The OCS course will consist of running to pre-marked exercise stations along Quantico trails. Each station is marked with a specific exercise and number of repetitions. The repetitions increase as you progress through training. Below is an example of exercises to include in your own Fartlek course, as well as, some recommended distances to space them out.
Each station should have approximately 400m to ½ mile between them. Each exercise should count between 10-20 repetitions.
Once you can do between 10 and 20 deadhangs, do this work out! An important piece of equipment that you might want to buy, if your gym doesn’t have one, is a dip belt. It looks like a weight-lifting belt with a long chain attached to it. Set #1 – Do 5 slow warm-up pull-ups! Take a short rest, 1-2 minutes! Set #2 – Using the dip-belt add … Continue reading A Simple Pull Up Program To Get Over 20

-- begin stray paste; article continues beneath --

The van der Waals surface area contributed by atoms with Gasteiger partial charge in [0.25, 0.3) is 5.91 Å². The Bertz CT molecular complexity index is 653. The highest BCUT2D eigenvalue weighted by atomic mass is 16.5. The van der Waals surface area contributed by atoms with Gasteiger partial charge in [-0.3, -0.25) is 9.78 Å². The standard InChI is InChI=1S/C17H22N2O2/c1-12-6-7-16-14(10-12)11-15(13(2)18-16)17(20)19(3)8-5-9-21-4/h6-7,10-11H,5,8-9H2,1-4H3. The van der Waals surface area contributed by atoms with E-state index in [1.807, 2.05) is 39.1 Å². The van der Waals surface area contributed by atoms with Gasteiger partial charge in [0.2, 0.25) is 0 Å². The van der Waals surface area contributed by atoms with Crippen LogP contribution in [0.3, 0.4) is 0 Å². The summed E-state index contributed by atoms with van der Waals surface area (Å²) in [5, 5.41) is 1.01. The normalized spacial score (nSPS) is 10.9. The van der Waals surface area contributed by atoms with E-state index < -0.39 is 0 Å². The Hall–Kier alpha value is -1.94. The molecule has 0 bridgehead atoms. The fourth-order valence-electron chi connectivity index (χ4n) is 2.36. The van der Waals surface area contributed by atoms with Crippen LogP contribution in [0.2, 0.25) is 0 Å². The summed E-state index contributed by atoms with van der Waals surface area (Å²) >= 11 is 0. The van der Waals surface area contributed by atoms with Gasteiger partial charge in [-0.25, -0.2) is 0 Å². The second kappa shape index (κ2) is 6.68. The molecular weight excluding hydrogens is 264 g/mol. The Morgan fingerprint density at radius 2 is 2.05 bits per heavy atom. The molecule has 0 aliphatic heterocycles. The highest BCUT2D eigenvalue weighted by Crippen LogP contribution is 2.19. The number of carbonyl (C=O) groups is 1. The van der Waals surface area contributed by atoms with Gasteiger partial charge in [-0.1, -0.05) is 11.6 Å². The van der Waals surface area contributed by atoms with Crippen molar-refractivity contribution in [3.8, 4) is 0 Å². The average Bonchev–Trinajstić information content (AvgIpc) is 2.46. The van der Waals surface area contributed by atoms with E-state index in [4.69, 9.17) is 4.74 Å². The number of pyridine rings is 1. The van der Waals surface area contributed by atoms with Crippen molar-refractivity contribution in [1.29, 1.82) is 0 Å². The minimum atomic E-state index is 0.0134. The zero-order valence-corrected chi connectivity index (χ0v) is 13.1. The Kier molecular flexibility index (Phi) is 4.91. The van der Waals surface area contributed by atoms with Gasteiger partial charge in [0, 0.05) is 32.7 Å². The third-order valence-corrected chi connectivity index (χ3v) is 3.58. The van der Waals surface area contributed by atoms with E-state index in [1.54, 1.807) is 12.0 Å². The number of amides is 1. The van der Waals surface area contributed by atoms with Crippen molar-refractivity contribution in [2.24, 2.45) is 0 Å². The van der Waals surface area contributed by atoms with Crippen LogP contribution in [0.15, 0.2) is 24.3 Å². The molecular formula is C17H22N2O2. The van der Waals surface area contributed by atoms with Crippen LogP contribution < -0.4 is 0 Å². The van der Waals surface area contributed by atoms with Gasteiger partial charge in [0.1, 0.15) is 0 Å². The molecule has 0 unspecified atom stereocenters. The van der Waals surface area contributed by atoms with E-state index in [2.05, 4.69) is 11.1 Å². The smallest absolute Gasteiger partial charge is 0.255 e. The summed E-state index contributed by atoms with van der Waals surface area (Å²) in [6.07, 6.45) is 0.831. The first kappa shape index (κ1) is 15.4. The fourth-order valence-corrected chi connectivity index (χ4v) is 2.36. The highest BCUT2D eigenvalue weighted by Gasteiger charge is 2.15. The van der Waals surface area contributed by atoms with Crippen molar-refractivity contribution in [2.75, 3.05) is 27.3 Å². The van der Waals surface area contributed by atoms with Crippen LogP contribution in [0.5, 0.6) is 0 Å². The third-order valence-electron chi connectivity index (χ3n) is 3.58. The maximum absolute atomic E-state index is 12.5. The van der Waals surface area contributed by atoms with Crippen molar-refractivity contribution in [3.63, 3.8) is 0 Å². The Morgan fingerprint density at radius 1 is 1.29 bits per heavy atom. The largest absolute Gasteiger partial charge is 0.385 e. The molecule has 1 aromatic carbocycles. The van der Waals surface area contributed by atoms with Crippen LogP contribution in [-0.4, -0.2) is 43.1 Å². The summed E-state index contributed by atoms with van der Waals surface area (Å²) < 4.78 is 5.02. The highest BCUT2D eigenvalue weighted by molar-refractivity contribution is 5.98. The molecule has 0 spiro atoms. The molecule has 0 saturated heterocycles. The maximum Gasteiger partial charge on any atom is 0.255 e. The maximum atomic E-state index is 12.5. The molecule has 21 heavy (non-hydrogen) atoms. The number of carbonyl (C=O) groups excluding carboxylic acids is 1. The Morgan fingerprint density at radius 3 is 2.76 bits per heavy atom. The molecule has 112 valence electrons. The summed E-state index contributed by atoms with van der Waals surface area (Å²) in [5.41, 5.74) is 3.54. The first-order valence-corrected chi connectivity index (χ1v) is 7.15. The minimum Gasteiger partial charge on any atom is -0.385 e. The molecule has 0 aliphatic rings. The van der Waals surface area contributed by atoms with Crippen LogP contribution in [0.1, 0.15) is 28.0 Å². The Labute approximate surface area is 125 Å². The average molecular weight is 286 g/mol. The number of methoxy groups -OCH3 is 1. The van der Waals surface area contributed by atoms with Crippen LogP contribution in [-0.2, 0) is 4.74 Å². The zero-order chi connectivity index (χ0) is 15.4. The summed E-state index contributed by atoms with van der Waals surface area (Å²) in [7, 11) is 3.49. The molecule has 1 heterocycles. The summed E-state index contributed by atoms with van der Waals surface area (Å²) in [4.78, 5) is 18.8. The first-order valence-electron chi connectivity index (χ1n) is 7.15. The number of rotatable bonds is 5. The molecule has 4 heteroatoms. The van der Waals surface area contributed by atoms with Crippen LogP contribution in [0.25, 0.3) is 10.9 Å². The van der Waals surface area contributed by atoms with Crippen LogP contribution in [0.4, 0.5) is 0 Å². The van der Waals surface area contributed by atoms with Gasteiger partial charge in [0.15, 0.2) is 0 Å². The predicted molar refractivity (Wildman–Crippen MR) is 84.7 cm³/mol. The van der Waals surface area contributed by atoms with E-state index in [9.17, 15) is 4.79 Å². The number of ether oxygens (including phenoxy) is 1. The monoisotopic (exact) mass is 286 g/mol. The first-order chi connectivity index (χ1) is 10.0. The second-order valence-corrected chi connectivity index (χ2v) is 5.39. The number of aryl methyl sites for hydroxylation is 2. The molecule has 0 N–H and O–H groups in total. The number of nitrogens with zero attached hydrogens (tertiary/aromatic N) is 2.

How are you doing in preparation for the PFT? This site has a great, simple calculator to give you a PFT score: USMC.PFTcalculator.com. I know it helped motivate me to work out to see how much one extra pullup or a few seconds off my run would help my score. Set some goals to help you work out! It also includes a link to the … Continue reading PFT Calculator
I received this awesome workout from my recruiter. Many of the former candidates, current officers, I know use this, so hopefully some of you will see success with it. I know it’s a long read, but well worth it. Enjoy.
This program was used by Major Charles Lewis Armstrong, USMC to prepare himself to attempt to set a world record in number of pull-ups completed in a single exercise session. The program provides the necessities for successful physical improvement namely, VARIETY, OVERLOAD, and REGULARITY. Users have achieved remarkable results in only 6 to 8 weeks. This means that most, if not all, have been able to meet the performance level they have set out to achieve, a single set of twenty repetitions. Armstrong Pull Up ProgramIt can not be overemphasized that his program depends upon regularity. Daily performance of the exercises listed in the following paragraphs holds the true key to reaching and to maintaining the twenty repetition level.